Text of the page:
This is part two of a three-part series on antibacterial soap.
Time for your first serving of “Food for Thought“. Put your thinking caps on – here’s the science of washing your hands:
Start with water: water has a cohesive property. It likes to “stick” to itself. This explains why water forms droplets, why those water strider insects can walk on water and why water creates a meniscus (the curved shape of the top of the water when you look at it from the side, as if in a measuring glass). Water also has an adhesive property: it will “stick” to other objects. Just drip water on a vertical surface, like your shower wall, and you’ll see this in action. Droplets stay together as droplets (cohesion), and the water stays on the wall (adhesion). Water will naturally adhere to the dirt on your hands and wash it away, which explains why my “washed-with-water-only” Petri dish didn’t have much growing in it: much of the bacteria, viruses and fungi – a veritable metropolis of things that make me squirm – were simply washed away with the dirt.
Now enter soap: Soap’s job is to get water to increase its adhesive property. Most soap contains “surfactants“, a short word for “surface active agents” which do what they say they’ll do: act on the surface tension of the water. It does this by breaking the cohesion and thereby reducing the surface tension of the water.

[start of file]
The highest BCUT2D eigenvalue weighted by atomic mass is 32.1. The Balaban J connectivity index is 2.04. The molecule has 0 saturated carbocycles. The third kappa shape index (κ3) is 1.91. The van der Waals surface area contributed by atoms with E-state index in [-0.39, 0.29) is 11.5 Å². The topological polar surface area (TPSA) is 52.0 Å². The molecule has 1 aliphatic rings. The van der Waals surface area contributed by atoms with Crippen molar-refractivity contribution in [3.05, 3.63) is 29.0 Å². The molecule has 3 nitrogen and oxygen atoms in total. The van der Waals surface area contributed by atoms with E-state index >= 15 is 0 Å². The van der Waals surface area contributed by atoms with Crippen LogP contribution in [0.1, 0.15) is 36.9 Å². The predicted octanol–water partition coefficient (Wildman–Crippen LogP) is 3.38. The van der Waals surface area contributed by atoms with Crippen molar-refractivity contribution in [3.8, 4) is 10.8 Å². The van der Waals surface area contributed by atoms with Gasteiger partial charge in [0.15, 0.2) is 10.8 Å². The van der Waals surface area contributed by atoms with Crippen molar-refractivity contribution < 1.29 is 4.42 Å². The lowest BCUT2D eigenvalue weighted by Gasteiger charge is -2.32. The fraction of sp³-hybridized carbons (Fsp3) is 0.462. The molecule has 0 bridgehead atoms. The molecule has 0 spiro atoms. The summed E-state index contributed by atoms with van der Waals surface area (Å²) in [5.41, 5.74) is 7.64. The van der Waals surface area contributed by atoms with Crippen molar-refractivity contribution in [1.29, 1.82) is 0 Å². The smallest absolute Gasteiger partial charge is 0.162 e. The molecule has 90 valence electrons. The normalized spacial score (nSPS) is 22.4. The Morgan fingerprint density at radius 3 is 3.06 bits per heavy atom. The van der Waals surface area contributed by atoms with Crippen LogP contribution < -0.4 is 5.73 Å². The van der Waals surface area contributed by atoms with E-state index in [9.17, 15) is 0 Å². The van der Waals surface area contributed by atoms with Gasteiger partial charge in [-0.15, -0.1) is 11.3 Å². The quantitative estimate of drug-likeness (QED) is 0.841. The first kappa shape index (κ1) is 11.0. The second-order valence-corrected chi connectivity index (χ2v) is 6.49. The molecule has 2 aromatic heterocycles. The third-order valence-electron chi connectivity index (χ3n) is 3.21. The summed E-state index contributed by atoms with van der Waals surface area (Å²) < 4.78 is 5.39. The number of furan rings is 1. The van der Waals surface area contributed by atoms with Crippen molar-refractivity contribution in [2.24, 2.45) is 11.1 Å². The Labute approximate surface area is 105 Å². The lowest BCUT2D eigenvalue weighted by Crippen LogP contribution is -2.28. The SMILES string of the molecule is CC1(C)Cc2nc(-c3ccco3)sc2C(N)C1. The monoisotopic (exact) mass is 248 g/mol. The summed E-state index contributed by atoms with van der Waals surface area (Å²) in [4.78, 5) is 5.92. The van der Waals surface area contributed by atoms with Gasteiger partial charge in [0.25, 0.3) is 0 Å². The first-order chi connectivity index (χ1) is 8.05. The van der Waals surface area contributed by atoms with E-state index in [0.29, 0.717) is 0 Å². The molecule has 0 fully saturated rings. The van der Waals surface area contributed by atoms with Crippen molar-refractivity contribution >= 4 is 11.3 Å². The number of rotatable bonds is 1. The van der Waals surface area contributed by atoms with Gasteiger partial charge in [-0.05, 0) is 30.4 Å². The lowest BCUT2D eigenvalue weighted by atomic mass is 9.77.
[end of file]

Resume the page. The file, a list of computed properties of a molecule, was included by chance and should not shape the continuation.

We all know oil and water don’t mix. That’s because oil is made up of molecules that are hydrophobic, meaning not that they have a Psycho-style fear of (shower) water, but that they are repelled by water. Surfactants have two different ends, one of which is hydrophobic and the other is hydrophilic, which means it attracts water. Like objects attract: the hydrophobic end of the soap attracts the hydrophobic oil molecules, while the hydrophilic end of the soap grabs the water. This allows not only your standard issue dirt to be washed away down the drain, but also your grime and oily gunk, too, with soap acting as the middle man. The one drawback is that soap also washes away your skin’s natural oils, which explains why our hands tend to get so dry after frequent handwashing.
Ultimately, we don’t necessarily care if the bad bacteria lives or dies: we just want it away from our food and our family, running down the pipes to the water treatment plant…where they will then kill the bad guys, I suppose.
So use soap. Use plenty of water. And rub those hands together to get the dirt and germs dislodged and ready to be washed away by the magical powers of adhesion and surfactants! “Anti-bacterial” chemicals are unnecessary, ineffective, and harmful to the overall environment we call Earth.
**Be sure to visit the Monday Mission for practical tips to get rid of antibacterial soap!
Some sources for further reading:
On to part 3: The evil villain triclosan…
Other posts on antibacterial soap:
- Hand Sanitizers in the Home
- Call to Action: Write to Bath & Body Works
- Back to School: Are you Shopping for Hand Sanitizer or Handsoap?